Doctors didn’t expect Adam Lanceley to survive after a horrific car crash left him in a coma. But despite devastating injuries, depression, bullying and OCD, he now writes and records music to inspire others – and has even run the London Marathon
There have been many times when I’ve felt like giving up. After my accident, even the doctors had pretty much given up on me – they said my chances of survival were very slim.
To get to where I am today has taken so much perseverance. There have been so many setbacks along the way, and there are still times when I wonder why all this happened to me.
Music has helped me so much. Being able to hear my songs on the radio, and writing lyrics about my thoughts and experiences, has given me a chance to help others see that it’s always worth fighting against the obstacles in your way.
I was 10 when I was in a serious car crash. I suffered massive head injuries, and although the doctors did their best for me, they said my chances of survival were low. My accident was life-changing. I suffered a severe brain injury, a smashed pelvis, and two broken legs. I was with my family in France when a jeep came out of nowhere and crashed into the side of our car. I was in a coma for three weeks, with little hope that I would survive. I don’t really remember much, apart from later being afraid about going back to school.
It took a long time to begin to recover, and schooldays could be hard.
I was lucky that I didn’t get bullied more than I did; I spoke very slowly, I was vulnerable, and I couldn’t walk properly for a long time. Even today, I walk with a very pronounced limp.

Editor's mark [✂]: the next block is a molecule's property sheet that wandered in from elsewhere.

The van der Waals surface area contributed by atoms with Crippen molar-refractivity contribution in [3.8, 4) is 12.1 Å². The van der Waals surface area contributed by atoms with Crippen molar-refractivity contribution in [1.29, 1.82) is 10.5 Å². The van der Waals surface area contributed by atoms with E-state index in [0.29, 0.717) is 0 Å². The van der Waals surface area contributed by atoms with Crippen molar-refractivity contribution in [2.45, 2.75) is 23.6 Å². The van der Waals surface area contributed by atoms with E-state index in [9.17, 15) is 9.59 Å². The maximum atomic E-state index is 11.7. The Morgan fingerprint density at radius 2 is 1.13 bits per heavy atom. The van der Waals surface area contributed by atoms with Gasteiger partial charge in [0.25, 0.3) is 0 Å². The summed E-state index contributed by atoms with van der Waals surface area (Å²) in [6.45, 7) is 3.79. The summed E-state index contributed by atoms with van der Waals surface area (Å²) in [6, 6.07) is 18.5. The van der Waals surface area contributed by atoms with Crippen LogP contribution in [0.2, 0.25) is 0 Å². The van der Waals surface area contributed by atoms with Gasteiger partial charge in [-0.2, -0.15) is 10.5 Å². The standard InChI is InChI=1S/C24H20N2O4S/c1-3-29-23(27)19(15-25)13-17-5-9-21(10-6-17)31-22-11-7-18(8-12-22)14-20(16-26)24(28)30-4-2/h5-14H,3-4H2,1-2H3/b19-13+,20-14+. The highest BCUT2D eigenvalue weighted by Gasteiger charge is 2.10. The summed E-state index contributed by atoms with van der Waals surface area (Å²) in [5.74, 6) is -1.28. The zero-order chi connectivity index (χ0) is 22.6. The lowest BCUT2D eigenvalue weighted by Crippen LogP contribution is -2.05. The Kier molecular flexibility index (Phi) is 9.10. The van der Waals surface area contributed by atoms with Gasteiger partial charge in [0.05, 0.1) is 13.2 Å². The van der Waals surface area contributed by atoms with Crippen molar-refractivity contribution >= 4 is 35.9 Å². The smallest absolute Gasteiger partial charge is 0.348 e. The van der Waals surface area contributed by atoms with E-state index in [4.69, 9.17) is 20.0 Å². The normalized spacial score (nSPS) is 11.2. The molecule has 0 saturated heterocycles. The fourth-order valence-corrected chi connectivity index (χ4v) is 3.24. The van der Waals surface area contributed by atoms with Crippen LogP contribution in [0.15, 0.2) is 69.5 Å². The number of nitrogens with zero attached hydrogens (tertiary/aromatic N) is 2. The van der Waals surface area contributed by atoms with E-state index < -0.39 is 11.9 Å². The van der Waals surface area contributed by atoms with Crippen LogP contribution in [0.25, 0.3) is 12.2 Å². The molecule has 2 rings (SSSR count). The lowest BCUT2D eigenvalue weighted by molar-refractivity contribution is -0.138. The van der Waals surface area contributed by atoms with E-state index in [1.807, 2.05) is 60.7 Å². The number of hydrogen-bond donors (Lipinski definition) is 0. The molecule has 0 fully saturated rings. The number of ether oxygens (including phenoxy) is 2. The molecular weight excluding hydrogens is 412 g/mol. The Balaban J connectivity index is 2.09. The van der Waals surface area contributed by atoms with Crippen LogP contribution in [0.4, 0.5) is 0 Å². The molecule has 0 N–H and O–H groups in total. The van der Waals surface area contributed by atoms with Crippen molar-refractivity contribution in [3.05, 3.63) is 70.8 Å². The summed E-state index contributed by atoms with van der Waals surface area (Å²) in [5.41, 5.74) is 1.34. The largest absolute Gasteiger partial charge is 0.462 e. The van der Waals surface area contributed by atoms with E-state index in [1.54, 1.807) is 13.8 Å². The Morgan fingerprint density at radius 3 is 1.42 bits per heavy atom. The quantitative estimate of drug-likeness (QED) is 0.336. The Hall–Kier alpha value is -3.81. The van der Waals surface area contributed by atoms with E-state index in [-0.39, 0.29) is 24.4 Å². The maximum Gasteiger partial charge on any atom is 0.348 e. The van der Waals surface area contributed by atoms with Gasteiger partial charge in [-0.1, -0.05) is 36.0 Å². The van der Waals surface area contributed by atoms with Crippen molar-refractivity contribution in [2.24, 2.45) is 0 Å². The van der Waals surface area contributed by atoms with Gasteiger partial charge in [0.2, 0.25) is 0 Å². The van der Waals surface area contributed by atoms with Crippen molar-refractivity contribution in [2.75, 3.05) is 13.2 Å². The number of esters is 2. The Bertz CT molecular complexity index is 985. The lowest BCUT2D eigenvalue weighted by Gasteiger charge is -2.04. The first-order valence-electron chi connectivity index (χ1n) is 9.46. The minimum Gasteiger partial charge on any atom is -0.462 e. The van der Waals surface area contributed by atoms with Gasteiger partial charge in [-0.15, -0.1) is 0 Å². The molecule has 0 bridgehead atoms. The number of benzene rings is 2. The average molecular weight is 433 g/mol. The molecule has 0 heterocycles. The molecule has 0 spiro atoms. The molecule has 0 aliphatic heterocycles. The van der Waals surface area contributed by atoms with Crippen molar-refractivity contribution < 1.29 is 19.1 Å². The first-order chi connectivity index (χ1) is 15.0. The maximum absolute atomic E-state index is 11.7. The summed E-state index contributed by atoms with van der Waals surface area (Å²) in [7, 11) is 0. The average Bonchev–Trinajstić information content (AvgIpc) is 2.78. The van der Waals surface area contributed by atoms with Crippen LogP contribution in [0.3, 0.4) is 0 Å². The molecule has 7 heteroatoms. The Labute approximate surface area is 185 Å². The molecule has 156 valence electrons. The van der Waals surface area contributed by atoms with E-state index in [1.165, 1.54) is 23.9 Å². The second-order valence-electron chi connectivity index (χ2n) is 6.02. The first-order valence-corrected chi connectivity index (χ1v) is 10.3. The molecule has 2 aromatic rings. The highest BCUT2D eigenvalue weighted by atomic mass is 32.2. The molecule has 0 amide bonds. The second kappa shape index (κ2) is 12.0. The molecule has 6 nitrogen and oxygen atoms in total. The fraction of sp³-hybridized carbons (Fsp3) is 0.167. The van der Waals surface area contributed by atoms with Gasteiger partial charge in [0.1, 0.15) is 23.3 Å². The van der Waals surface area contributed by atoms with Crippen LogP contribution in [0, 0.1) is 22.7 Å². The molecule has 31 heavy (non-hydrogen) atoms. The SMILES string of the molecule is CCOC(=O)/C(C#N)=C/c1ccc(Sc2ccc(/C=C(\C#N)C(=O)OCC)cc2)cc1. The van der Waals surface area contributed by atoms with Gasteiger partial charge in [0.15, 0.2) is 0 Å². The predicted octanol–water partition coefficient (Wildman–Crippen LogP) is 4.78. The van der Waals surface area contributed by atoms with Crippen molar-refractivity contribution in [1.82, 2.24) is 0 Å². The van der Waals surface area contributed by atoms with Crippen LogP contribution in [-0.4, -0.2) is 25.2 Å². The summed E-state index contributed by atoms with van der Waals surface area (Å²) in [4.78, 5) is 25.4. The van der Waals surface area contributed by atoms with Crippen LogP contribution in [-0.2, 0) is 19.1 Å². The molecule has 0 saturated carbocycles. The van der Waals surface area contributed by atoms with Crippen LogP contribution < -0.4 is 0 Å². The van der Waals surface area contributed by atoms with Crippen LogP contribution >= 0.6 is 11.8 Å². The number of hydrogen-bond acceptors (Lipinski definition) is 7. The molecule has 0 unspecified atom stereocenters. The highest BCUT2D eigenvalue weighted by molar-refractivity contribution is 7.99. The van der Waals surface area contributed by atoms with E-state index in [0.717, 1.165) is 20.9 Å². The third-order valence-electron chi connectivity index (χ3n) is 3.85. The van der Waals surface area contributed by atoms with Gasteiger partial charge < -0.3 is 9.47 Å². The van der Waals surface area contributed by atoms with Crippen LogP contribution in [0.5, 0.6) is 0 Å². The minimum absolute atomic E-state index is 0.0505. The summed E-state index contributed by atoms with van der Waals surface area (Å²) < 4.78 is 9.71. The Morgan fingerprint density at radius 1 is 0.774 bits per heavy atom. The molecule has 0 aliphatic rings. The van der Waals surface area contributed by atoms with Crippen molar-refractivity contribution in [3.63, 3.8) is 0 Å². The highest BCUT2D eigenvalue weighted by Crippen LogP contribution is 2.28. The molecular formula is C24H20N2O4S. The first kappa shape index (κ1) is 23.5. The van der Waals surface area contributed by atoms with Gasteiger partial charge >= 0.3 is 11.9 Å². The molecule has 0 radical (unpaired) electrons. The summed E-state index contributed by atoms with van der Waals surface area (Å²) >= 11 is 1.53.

The bullying really hurt. I found the non-physical stuff more damaging and difficult to take. Being called, “spastic” or “a cripple” was much harder for me to swallow – the whole, “sticks and stones” argument really didn’t hold up for me.
My injuries were so severe that I was one of only 150 children in the UK to receive a “McDonald’s Child of Achievement Award”, which was presented to me by Princess Diana. Next to my name, it says: “For re-learning life skills.” It’s still on the wall at my parents’ house.
Although people could tell from the way I walked that I was a bit different, one thing they could not see was how it had affected my mind. When I was a teenager, I began to struggle with depression really badly, and it’s something that I still struggle with today. I also have an energy-sapping condition, that doctors haven’t been able to diagnose, which makes things difficult.
Fortunately, I have got through it. There were many times when it felt like it would never end. I’m grateful I have good friends and family around me to make it easier, and interests that kept me striving to get somewhere. But at the same time, I know how much easier my life would have been without bullying – as if learning to walk and talk again weren’t difficult enough. I once heard somebody say that there are no winners when it comes to bullying – the one doing it will one day feel remorse, and the one being bullied carries the scars.
As my body started to recover, I found one of the best ways to get all the emotions out of my system was through music. At first I tried acting, and was offered a place at the BRIT performing arts school! Call it youthful stupidity, but I turned it down.